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What is a Republic?

January 20, 2016


Maynooth University May 23 2016

An occasion of definitional controversy inspired by the 100th anniversary of the 1916 proclamation

1916 is not merely a nationalist commemoration but a republican one also.  The signatories of the 1916 proclamation committed themselves not merely to Irish national sovereignty but to a particular tradition of sovereignty – a republican tradition.  Any commemoration of 1916 therefore demands a commitment to a better understanding of what people have tried to communicate by words such as “republic” and “republican” and the extent to which these international and historical invocations can claim meaningful continuity and contemporary relevance.

Historians, political scientists, philosophers, literary scholars, musicians, artists, art historians, linguists, and anybody else interested in the distinctive appeal of a republican set of claims and entitlements  should find a way to contribute to this occasion, which will also provide an opportunity to reflect on the successes and failures of the ongoing centenary commemorations.
The conference intends to debate the Irish republican proclamation and heritage in a larger international and historical context, investigating the range of aspirations – political, civic, aesthetic, and other – implied by republican definitions.  The extent to which these aspirations are misapplied, traduced and betrayed as well as renewed, extended and expanded will form a critical commentary on the experience of 1916 commemoration.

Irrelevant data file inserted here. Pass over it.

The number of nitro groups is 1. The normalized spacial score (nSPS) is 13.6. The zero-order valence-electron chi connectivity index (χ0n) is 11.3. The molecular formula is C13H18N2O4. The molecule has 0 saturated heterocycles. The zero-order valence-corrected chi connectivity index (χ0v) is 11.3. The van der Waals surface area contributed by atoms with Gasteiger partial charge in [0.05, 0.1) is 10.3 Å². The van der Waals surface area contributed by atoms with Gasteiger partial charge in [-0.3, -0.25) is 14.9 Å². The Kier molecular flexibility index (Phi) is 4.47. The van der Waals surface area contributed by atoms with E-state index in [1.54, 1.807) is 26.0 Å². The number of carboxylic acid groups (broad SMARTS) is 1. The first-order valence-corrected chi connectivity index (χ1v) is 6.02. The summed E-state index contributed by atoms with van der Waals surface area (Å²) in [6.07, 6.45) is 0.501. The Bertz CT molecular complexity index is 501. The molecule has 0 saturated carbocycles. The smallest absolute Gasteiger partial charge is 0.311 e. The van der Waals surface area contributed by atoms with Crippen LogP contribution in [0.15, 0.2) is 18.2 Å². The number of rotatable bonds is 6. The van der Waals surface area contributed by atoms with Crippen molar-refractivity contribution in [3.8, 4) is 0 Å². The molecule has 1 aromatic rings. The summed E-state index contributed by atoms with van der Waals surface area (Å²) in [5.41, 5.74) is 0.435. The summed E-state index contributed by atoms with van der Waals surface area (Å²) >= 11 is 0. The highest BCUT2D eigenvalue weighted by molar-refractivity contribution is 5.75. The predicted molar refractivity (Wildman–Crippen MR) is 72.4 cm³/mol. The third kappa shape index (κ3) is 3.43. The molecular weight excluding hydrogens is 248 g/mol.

Philip Petitt and Margaret O’Callaghan will offer keynote speeches, offering perspectives on the meanings and implications of republican ideals.


We invite abstracts for short papers (20 minutes maximum) addressing any and all definitional aspects of republicanism.  We welcome abstracts from any and all disciplines, including History, Literature, Philosophy, Classics, Art History, Music and the Social Sciences.

Please send abstracts (c. 250 words) to Conrad Brunstrom at by April 1, 2016.


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One Comment
  1. Reblogged this on conradbrunstrom and commented:

    Following the commemoration – argument.

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